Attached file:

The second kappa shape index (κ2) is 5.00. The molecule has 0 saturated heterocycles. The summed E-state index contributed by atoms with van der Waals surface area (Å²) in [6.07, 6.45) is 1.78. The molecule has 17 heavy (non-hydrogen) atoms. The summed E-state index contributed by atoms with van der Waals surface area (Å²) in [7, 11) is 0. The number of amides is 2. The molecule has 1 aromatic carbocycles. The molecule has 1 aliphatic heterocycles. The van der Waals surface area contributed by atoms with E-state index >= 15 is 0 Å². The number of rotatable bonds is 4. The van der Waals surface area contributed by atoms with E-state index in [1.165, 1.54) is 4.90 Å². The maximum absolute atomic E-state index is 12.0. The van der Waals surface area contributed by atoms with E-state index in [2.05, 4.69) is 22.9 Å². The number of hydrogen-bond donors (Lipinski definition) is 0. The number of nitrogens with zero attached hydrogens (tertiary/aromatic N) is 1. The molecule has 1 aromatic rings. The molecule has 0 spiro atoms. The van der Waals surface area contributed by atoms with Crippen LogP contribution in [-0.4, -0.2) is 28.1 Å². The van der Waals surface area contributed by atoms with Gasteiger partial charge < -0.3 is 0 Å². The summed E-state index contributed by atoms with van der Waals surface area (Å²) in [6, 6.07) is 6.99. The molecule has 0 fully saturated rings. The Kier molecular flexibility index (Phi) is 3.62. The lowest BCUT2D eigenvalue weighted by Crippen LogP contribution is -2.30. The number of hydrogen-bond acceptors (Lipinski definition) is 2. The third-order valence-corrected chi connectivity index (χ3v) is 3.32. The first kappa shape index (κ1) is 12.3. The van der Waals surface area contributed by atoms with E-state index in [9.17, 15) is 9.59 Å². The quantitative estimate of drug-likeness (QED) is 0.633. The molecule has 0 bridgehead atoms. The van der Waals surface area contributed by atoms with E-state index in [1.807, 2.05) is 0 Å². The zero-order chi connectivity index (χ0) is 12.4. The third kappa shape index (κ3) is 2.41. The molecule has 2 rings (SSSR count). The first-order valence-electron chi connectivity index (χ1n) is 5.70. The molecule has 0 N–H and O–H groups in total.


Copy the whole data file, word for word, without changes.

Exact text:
The second kappa shape index (κ2) is 5.00. The molecule has 0 saturated heterocycles. The summed E-state index contributed by atoms with van der Waals surface area (Å²) in [6.07, 6.45) is 1.78. The molecule has 17 heavy (non-hydrogen) atoms. The summed E-state index contributed by atoms with van der Waals surface area (Å²) in [7, 11) is 0. The number of amides is 2. The molecule has 1 aromatic carbocycles. The molecule has 1 aliphatic heterocycles. The van der Waals surface area contributed by atoms with E-state index >= 15 is 0 Å². The number of rotatable bonds is 4. The van der Waals surface area contributed by atoms with E-state index in [1.165, 1.54) is 4.90 Å². The maximum absolute atomic E-state index is 12.0. The van der Waals surface area contributed by atoms with E-state index in [2.05, 4.69) is 22.9 Å². The number of hydrogen-bond donors (Lipinski definition) is 0. The number of nitrogens with zero attached hydrogens (tertiary/aromatic N) is 1. The molecule has 1 aromatic rings. The molecule has 0 spiro atoms. The van der Waals surface area contributed by atoms with Crippen LogP contribution in [-0.4, -0.2) is 28.1 Å². The van der Waals surface area contributed by atoms with Gasteiger partial charge < -0.3 is 0 Å². The summed E-state index contributed by atoms with van der Waals surface area (Å²) in [6, 6.07) is 6.99. The molecule has 0 fully saturated rings. The Kier molecular flexibility index (Phi) is 3.62. The lowest BCUT2D eigenvalue weighted by Crippen LogP contribution is -2.30. The number of hydrogen-bond acceptors (Lipinski definition) is 2. The third-order valence-corrected chi connectivity index (χ3v) is 3.32. The first kappa shape index (κ1) is 12.3. The van der Waals surface area contributed by atoms with E-state index in [9.17, 15) is 9.59 Å². The quantitative estimate of drug-likeness (QED) is 0.633. The molecule has 0 bridgehead atoms. The van der Waals surface area contributed by atoms with E-state index in [1.807, 2.05) is 0 Å². The zero-order chi connectivity index (χ0) is 12.4. The third kappa shape index (κ3) is 2.41. The molecule has 2 rings (SSSR count). The first-order valence-electron chi connectivity index (χ1n) is 5.70. The molecule has 0 N–H and O–H groups in total.